4 DF Luke Cooper
5 DF Curtis Watkins
6 MF Robbie Patten
7 FW Kayne McLaggon
8 MF Troy Greening
9 FW Eli Phipps
10 FW Jordan Cotterill
11 FW Drew Fahiya
No. Position Player
12 DF Luke Cummings
14 FW Jack Compton
16 MF Jonathan Hood
17 MF Keyon Reffell
22 GK George Ratcliffe
24 DF Callum Sainty
25 GK Joe Baker
26 DF Lewis Cosslett
29 MF Clayton Green
33 DF Evan Press
19 FW Momodou Touray (on loan from Newport County)

Technical staff

Position Name
Manager Gavin Chesterfield
Assistant Manager Mike Cosslett
Coach Damon Searle
Coach Richard Williams
Coach Damian Flynn
Coach Lee Kendall
Physio Ashleigh Griffiths
Kitman Matthew Case
Analyst Stevie McCarthy-Campbell

Championships

Cymru Premier (7)
1995–96, 1996–97, 1997–98, 1998–99, 2000–01, 2001–02, 2002–03
Welsh League Division One (9)
1926–27, 1982–83, 1983–84, 1984–85, 1985–86, 1986–87, 1988–89, 1993–94, 2016–17
Welsh League Division Two (3)
1951–52, 1957–58, 2014–15
Welsh League Division Three (1)
2013–14

Southern League (1)
1920–21

Championship seasons

Season League Pld W D L GF GA GD Pts Manager Goalkeeper(s) Top Goalscorer
1920–21Southern League 2013433512+2330Syd BeaumontBill BowenBill Sanders
1982–83Welsh League Division One 34263510335+6855Alan HarringtonJohn MaceySteve Williams
1983–84Welsh League Division One 3021548524+6147Les DickersonMatt SimpsonSteve Williams
1984–85Welsh League Division One 3221839129+6271Les DickersonTrevor NottSteve Williams
1985–86Welsh League Division One 3223908426+5878Richie MorganTrevor NottMartin Goldsmith
1986–87Welsh League Division One 3226518120+6183Richie MorganChris SanderMartin Goldsmith
1988–89Welsh League Division One 3228409620+7688Mel DonovanChris SanderPaul Evans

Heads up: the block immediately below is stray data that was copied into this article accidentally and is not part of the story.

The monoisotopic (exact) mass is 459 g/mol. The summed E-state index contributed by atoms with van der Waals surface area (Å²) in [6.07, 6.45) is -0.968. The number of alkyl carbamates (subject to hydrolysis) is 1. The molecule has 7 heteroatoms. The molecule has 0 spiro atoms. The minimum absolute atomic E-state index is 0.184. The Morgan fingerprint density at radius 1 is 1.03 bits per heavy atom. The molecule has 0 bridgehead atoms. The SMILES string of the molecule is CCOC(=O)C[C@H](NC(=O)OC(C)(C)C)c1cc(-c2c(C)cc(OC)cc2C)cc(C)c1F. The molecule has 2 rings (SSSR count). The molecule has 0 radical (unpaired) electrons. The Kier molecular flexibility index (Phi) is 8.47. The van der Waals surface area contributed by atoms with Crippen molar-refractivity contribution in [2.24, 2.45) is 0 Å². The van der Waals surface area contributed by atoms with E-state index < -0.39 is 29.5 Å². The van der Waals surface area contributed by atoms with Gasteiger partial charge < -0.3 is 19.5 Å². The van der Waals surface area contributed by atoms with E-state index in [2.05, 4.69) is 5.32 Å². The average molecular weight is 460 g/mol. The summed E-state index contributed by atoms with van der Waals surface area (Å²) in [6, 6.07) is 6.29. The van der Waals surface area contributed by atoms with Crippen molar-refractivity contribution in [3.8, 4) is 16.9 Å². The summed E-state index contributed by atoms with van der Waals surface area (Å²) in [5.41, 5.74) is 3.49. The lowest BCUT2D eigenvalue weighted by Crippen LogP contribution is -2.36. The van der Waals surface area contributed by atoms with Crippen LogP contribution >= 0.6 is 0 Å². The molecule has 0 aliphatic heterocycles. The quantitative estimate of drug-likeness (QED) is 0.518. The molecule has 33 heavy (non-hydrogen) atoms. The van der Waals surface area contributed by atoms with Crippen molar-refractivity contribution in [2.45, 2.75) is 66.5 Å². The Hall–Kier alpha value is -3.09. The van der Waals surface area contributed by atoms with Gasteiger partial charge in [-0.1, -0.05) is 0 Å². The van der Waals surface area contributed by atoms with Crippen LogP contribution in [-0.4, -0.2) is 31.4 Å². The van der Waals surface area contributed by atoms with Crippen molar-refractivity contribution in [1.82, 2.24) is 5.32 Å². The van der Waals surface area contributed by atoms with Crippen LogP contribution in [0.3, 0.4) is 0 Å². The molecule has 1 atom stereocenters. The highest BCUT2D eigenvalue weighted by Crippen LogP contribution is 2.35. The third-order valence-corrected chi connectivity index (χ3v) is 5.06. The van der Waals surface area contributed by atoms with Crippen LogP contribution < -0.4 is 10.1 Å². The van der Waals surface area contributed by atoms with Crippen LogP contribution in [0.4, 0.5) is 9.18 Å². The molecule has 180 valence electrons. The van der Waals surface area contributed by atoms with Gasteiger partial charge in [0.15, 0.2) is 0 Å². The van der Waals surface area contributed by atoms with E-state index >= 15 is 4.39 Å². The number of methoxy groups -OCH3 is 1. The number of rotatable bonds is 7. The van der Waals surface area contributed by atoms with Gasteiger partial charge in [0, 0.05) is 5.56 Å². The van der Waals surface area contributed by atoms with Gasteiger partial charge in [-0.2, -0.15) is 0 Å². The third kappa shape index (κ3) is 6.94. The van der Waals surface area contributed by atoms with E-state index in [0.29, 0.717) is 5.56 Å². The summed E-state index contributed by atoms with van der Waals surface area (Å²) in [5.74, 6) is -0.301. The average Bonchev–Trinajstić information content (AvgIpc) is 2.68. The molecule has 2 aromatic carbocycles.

1993–94Welsh League Division One 3427439428+6685Andy BeattieSteve MorrisDai Withers
1995–96Cymru Premier 4030739223+6997Paul GilesMark OvendalePaul Hunter
1996–97Cymru Premier 40336112926+103105Gary BarnettMark OvendaleTony Bird
1997–98Cymru Premier 38335013431+103104Gary BarnettMark OvendaleEifion Williams
1998–99Cymru Premier 3223728223+5976Gary BarnettDave WellsEifion Williams
2000–01Cymru Premier 3424558430+5477Peter NicholasLee Kendall/Tony TuckerJamie Moralee
2001–02Cymru Premier 3423838229+5377Kenny BrownDavid Forde/Simon RaynerJamie Moralee
2002–03Cymru Premier 3426538426+5883Kenny BrownAbi BaruwaJamie Moralee
2013–14Welsh League Division Three 36293411629+8790Gavin ChesterfieldDan BradleyJordan Cotterill
2014–15Welsh League Division Two 3022627732+4572Gavin ChesterfieldDan BradleyTJ Nagi
2016–17Welsh League Division One 3020646918+5166Gavin ChesterfieldMike LewisNagi/Drew Fahiya

Championship play-offs

Season Competition Date Country Club Score Scorers Attendance Venue
1920–21 Southern League 22/09/21

19/10/21

Brighton & Hove Albion 1–1

1–2

Sanders

Beaumont

2,000

Unknown

Millwall

Cardiff

This match pitted the winners of the Southern League's English and Welsh sections against each other to determine an overall champion.

Trophies

Welsh Cup (6)
1954–55, 1993–94, 1996–97, 2000–01, 2001–02, 2002–03

League of Wales Cup (4)
1996–97, 1997–98, 1998–99, 1999–2000

FAW Premier Cup (1)
1998–99

FAW Trophy (1)
1993–94

Welsh League Cup (6)
1934–35, 1946–47, 1978–79, 1982–83, 1986–87, 1993–94

South Wales Senior Cup (15)